A vast majority of organizations that suffer malicious network intrusions do not detect the breach themselves, a new global security report from Trustwave showed.

External Versus Internal Detection

Trustwave analyzed data from over 574 data breach investigations in 2014 and discovered that in 81 percent of the cases, an external party notified the victims of the compromise.

In such situations, the median length of time it took for an organization to detect a breach was 126 days, compared to 108 days in 2013. In situations where an external party notified the victim of a data breach, the median length of time from initial intrusion to containment was 111 days.

In contrast, companies that discovered breaches on their own tended to be much quicker at discovering and mitigating the issue, the report showed. The median length of time to detect a breach was just 10 days when companies found them on their own, and half took just one day to mitigate the threat after detecting it. The median length of time between initial intrusion and mitigation was just over 14 days in situations where organizations identified a breach themselves.

Significant Trends From the Global Security Report

The numbers are important because the length of time an intrusion remains undetected and the manner in which the intrusion is detected can have a significant impact on the severity of a breach.

The Home Depot breach, which exposed data on over 56 million debit and credit cards, remained undetected for over four months. The retailer did not discover the intrusion until its banking partners and law enforcement notified it about a potential issue, according to a corporate announcement.

Several other organizations that have suffered similarly large compromises have had the same experience. Another example is retailer Neiman Marcus, which took four months to discover an intrusion that ended up compromising data on some 1.1 million credit and debit cards, The New York Times reported.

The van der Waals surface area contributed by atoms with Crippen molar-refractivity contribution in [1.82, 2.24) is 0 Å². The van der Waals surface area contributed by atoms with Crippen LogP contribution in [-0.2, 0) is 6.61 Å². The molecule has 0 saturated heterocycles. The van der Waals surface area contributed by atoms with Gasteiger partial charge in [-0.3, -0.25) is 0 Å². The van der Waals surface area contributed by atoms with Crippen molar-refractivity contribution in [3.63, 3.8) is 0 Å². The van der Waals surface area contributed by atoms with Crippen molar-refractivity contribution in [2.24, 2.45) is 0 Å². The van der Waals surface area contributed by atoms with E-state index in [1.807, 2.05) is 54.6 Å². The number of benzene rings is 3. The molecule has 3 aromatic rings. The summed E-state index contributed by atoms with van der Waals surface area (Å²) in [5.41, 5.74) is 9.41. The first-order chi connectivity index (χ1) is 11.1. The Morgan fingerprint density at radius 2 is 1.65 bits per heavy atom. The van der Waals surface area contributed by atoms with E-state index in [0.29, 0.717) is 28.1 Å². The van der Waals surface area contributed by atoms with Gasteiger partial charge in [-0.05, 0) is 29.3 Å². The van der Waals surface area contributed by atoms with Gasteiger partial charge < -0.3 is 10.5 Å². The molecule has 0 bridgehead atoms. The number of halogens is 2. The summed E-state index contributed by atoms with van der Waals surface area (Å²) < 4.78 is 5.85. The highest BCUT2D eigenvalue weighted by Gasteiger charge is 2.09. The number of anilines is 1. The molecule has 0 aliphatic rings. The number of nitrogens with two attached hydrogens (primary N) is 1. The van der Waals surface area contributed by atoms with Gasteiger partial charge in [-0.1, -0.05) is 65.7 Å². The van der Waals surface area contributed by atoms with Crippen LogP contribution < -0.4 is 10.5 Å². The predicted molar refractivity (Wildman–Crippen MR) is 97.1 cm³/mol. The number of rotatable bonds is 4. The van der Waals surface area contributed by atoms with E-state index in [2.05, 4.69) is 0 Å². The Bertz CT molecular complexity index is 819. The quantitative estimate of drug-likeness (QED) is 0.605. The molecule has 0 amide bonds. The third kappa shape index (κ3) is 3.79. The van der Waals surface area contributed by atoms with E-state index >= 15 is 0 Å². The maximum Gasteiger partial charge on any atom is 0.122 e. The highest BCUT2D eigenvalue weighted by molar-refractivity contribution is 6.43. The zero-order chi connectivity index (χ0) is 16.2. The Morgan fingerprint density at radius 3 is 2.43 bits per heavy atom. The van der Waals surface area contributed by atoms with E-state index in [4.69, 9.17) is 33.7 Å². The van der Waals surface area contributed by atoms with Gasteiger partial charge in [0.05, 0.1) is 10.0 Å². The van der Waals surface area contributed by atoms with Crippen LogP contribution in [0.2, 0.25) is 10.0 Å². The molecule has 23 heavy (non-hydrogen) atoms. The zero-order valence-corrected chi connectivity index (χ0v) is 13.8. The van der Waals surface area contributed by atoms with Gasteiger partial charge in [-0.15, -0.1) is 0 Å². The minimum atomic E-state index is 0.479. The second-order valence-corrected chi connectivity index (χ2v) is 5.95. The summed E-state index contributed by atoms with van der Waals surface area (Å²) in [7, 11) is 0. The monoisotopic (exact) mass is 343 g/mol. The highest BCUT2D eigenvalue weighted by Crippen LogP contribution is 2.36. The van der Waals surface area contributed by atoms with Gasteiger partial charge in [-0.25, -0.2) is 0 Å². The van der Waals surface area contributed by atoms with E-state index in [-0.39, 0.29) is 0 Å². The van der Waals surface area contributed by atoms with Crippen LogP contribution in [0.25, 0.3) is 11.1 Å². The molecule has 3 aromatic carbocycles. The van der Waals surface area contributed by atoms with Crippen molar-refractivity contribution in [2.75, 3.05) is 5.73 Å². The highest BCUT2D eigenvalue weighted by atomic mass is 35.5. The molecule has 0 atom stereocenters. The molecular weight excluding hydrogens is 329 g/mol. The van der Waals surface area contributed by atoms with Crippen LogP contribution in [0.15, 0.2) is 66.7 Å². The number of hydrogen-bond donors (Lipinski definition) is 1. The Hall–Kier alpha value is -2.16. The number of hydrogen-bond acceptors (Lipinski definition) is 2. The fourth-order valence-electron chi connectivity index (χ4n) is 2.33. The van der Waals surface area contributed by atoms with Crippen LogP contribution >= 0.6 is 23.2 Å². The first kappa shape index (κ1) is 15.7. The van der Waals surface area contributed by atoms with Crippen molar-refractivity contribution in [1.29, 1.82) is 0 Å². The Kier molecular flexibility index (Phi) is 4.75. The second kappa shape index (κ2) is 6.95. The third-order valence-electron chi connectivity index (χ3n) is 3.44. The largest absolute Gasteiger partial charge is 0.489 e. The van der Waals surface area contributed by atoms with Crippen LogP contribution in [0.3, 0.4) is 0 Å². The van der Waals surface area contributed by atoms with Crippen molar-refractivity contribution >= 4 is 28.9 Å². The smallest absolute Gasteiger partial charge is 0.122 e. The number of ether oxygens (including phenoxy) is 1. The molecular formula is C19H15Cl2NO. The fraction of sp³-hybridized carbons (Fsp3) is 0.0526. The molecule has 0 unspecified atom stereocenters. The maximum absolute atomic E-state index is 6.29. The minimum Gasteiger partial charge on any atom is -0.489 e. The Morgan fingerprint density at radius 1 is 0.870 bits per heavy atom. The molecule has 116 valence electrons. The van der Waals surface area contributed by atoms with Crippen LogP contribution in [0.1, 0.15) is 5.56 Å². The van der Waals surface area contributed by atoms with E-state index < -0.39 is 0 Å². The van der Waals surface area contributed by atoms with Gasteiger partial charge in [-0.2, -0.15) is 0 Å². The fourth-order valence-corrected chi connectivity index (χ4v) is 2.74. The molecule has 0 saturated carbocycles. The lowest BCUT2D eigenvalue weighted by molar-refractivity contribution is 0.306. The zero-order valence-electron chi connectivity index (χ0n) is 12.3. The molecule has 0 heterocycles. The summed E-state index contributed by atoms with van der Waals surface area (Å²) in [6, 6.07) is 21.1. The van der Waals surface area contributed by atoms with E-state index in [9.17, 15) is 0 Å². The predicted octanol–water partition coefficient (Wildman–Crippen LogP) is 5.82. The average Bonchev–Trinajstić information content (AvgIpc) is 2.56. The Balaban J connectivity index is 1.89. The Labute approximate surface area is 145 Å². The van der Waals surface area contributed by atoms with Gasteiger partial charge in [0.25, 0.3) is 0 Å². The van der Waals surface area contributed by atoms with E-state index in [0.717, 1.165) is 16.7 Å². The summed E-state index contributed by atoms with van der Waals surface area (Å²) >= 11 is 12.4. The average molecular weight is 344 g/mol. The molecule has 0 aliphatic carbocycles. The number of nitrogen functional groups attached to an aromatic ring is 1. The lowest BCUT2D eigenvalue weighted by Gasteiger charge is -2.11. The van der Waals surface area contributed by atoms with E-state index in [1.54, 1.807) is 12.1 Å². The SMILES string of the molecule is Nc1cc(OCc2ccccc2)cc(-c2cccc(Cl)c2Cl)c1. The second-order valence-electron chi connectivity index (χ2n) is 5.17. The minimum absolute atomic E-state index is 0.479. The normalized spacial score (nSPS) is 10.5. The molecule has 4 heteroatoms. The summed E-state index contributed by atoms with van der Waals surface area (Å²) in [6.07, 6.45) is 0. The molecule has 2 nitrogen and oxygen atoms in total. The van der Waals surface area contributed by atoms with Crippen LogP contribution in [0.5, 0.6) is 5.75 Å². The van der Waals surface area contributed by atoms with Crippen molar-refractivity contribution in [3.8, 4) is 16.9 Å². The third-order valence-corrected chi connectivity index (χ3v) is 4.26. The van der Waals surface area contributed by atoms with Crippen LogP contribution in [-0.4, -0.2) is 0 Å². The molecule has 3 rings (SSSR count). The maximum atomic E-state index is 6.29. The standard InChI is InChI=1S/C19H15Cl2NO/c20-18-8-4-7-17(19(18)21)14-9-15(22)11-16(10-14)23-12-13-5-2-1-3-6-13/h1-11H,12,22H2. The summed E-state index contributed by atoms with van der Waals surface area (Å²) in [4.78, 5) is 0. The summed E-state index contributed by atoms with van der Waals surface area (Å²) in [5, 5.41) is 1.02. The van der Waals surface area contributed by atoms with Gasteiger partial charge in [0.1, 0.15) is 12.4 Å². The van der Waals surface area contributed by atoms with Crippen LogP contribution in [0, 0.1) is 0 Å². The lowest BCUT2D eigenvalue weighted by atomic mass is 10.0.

The longer a data breach lasts and the longer an attacker occupies the network gathering data, the more costly the breach is likely to be, Trustwave noted.

Web Application Flaws a Major Worry

The company’s global security report also showed that Web application vulnerabilities continue to pose a major threat for enterprises. A full 98 percent of applications that Trustwave encountered in its breach investigations had at least one vulnerability. The largest number of flaws in a single application was 747. Meanwhile, the median number of flaws in an average application hit 20, an increase of 43 percent.

Roughly 35 percent of the flaws that Trustwave discovered were of the information-leakage variety. Examples of such flaws included form-caching vulnerabilities and application exception handling issues. Cross-site scripting flaws, which have long been the bane of Web applications, dwindled somewhat in 2014, but the number of SQL injection errors, which are another major issue, increased by 10 percent. About 15 percent of the data breaches that Trustwave investigated in 2014 involved input validation errors such as SQL injection vulnerabilities, the report noted.

Retailers Are the Most Frequent Victims

More than half of the compromises analyzed for the report occurred in the U.S., with retailers accounting for a substantial proportion of the breached entities. About 43 percent of Trustwave’s investigations involved retailers, 13 percent were from the food and beverage industry and 12 percent of the victims belonged to the hospitality sector. In a majority of the cases, intruders gained access to these entities by taking advantage of weak remote access security and weak passwords. Together, these two weaknesses enabled over 55 percent of the breaches investigated last year, Trustwave said.

If companies are to limit the damage done by data breaches, they must buff up their security detection measures to ensure a fast reaction time to problems. Having an incident response plan in place, investing in security infrastructure and proactively setting up safeguards against cybercriminals can help avoid major events.

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